XXIV. Whatever finish'd Agriculture koows,
When as the knight had fram'd, in Britain land, d'air Queen of Arcs! from Heaven itself who A matchless form of glorious government,
In which the sovereign laws alone command, When Eden flourish'd in unspotted fame: Laws stablish'd by the public free consent, And fill with her sweet Innocence we find, Whose majesty is to the sceptre lent; And tender Peace, and joys without a name,
When this great plan, with each dependent art, That, while they ravish, tranquillize the mind :
Was settled firm, and to his heart's content, Nature and Art at once, delight and use com- Then fought he from the toilsome scene to part, bin'd.
And let life's vacant eve breathe quiet thro' the
heart. XX. Then towns he quicken'd by mechanic arts,
For this he chose a farm in Deva's vale,
Where his long allics peep'd upon the main:
In this calm leat he drew the healthful gale;
Here mix'd the chief, the patriot, and the swain, Bring home of either Ind the gorgeous stores;
The happy monarch of his sylvan train ; Or, îhould despotic rage the world embroil,
Here, lided by the guardians of the fold, Bade tyrants tremble on remote thores,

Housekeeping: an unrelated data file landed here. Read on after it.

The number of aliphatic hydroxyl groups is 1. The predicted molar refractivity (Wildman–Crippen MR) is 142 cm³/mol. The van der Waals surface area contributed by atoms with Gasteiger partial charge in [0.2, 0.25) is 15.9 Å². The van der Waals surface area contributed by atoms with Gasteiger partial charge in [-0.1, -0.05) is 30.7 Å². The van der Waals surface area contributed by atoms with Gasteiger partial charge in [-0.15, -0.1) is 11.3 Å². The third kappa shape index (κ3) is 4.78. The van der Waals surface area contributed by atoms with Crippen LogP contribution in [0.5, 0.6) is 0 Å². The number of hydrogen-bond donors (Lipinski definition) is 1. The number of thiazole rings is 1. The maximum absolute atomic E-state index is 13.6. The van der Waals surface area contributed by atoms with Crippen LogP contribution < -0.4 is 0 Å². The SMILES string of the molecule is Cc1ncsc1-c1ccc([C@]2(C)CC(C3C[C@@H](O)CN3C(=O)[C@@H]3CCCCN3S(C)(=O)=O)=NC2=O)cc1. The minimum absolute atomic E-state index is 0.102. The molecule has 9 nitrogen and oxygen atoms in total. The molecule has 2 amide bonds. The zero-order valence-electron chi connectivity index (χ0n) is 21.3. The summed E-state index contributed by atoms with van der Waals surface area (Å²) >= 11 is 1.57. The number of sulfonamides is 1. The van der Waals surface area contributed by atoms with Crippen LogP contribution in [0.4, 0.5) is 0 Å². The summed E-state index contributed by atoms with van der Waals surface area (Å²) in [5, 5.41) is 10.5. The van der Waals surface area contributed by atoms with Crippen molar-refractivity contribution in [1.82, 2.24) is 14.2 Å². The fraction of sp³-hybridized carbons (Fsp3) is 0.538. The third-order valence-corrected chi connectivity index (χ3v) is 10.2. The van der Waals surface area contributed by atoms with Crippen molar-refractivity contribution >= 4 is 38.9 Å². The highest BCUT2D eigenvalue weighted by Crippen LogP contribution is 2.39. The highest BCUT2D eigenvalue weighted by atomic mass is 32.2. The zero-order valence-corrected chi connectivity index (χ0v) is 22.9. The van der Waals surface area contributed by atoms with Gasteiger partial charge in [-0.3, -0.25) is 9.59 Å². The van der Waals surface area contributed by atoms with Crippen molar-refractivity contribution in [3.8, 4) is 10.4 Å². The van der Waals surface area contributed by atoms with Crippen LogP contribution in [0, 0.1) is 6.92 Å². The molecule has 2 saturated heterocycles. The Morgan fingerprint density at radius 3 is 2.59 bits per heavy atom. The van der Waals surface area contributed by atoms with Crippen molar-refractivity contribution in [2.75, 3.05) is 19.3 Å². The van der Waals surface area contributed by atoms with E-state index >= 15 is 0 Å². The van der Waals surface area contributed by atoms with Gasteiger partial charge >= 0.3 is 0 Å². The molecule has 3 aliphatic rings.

He walk'd bis rounds, and cheer'd his bleft doWhile o'er the encircling deep Bricannia’s thun His days, the days of unstain'd Nature, rolld,
main : der roars.
peace and joy, like patriarchs of oic. XXI.
XXVI. The drooping Muses then he westward callid, Witness, ye lowing Herds! who gave him milk; From the fam'd City by Propontic sea,
Witness, ye Flocks! whose woolly vestments far What time the Turk th' enfeebled Grecian Exceeds soft India's cotton or her ülk; thrallid,
Witness, with autumn charg'd, the nodding car, Thence from cheir cloister'd walks he set them That homeward came beneath fweet evening's free,
Or of September moons the radiance mild:
Of crimes and ruffian idleness the child:
Nor from this deep retirement banisti'd was
New scenes arise, new landscapes Itrike the eye, • Carftantinople.
And all th’enliven'd wountry beautify :